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Does a Better Job Match Make Women Happier?: Work Orientations, Work-Care Choices and Subjective Well-Being in Germany

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Author Info

  • Ruud Muffels
  • Bauke Kemperman

Abstract

The study examines the effects of work orientations and work-leisure choices alongside the effect of genes or personality traits on subjective well-being (SWB). The former effects are assumed to be mediated by the match between women's preferred and actual number of working hours indicating labor market and time constraints. Data come from 24 waves of the German (SOEP) Household Panel (1984-2007). Random and fixed-effect panel regression models are estimated. Work orientations and work-leisure choices indeed matter for women's SWB but the effects are strongly mediated by the job match especially for younger birth cohorts and higher educated women. Therefore, apart from the impact of genes or personality traits preferences and choices as well as labor market and time constraints matter significantly for the well-being of women, providing partial support to the role (scarcity-expansion) theory and the combination pressure thesis while at the same time challenging set-point theory.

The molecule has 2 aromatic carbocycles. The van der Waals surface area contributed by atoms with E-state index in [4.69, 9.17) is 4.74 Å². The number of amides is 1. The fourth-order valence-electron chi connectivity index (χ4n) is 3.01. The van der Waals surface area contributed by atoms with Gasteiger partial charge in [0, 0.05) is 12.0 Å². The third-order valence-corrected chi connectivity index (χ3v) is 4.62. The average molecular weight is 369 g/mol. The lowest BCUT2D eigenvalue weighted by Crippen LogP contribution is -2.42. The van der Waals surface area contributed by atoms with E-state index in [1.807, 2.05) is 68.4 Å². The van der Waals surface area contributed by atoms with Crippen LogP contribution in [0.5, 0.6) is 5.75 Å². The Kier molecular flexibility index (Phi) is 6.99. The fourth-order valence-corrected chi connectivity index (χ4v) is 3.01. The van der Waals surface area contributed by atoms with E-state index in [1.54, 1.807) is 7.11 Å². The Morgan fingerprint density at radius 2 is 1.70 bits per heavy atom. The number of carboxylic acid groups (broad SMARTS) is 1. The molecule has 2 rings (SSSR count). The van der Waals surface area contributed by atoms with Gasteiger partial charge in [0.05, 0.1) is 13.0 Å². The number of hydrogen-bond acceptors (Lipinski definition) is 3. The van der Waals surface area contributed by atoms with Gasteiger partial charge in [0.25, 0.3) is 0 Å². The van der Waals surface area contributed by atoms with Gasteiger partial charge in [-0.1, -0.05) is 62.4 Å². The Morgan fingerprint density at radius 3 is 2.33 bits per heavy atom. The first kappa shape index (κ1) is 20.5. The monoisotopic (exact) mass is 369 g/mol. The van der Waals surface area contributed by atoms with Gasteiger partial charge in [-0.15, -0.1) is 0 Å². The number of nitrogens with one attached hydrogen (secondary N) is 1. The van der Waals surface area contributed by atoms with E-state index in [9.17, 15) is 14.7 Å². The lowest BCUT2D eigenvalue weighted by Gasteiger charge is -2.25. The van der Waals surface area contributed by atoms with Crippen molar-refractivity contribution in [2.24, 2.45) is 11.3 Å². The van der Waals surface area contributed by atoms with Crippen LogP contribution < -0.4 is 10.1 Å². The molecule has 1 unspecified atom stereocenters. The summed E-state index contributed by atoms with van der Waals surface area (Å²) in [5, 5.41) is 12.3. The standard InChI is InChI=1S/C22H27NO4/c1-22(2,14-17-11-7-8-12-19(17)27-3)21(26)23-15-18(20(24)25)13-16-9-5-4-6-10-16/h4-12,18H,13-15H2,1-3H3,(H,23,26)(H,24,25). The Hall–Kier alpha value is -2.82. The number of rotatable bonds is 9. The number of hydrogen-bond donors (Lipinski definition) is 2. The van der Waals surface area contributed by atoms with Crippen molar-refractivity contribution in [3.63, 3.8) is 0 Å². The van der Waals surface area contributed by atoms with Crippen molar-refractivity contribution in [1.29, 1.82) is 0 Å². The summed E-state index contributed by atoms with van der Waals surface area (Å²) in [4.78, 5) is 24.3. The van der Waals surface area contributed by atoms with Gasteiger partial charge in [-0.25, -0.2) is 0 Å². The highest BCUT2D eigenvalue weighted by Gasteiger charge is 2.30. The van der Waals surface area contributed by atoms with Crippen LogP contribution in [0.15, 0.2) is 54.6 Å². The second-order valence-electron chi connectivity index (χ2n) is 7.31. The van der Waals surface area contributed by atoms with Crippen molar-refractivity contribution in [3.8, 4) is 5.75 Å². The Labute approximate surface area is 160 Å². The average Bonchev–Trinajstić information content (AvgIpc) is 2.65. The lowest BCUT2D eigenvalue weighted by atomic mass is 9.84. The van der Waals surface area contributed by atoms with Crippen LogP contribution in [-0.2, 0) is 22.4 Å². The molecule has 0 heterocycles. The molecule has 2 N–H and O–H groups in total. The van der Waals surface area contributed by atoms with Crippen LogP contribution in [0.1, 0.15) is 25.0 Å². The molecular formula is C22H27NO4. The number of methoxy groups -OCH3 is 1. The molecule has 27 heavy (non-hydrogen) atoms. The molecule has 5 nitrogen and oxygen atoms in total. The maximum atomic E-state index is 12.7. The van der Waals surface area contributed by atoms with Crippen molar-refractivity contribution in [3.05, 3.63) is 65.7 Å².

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Bibliographic Info

Paper provided by DIW Berlin, The German Socio-Economic Panel (SOEP) in its series SOEPpapers on Multidisciplinary Panel Data Research with number 361.

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Length: 34 p.
Date of creation: 2011
Date of revision:
Handle: RePEc:diw:diwsop:diw_sp361

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Related research

Keywords: Subjective well-being; set-point theory; life satisfaction; preference formation theory; role (scarcity-expansion) theory; job match; work-leisure choices; panel regression models;

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References

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  1. Paul Frijters & John P. Haisken-DeNew & Michael A. Shields, 2004. "Money Does Matter! Evidence from Increasing Real Income and Life Satisfaction in East Germany Following Reunification," American Economic Review, American Economic Association, vol. 94(3), pages 730-740, June.
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Cited by:
  1. Ruud Muffels & Bruce Headey, 2013. "Capabilities and Choices: Do They Make Sen’se for Understanding Objective and Subjective Well-Being? An Empirical Test of Sen’s Capability Framework on German and British Panel Data," Social Indicators Research, Springer, vol. 110(3), pages 1159-1185, February.

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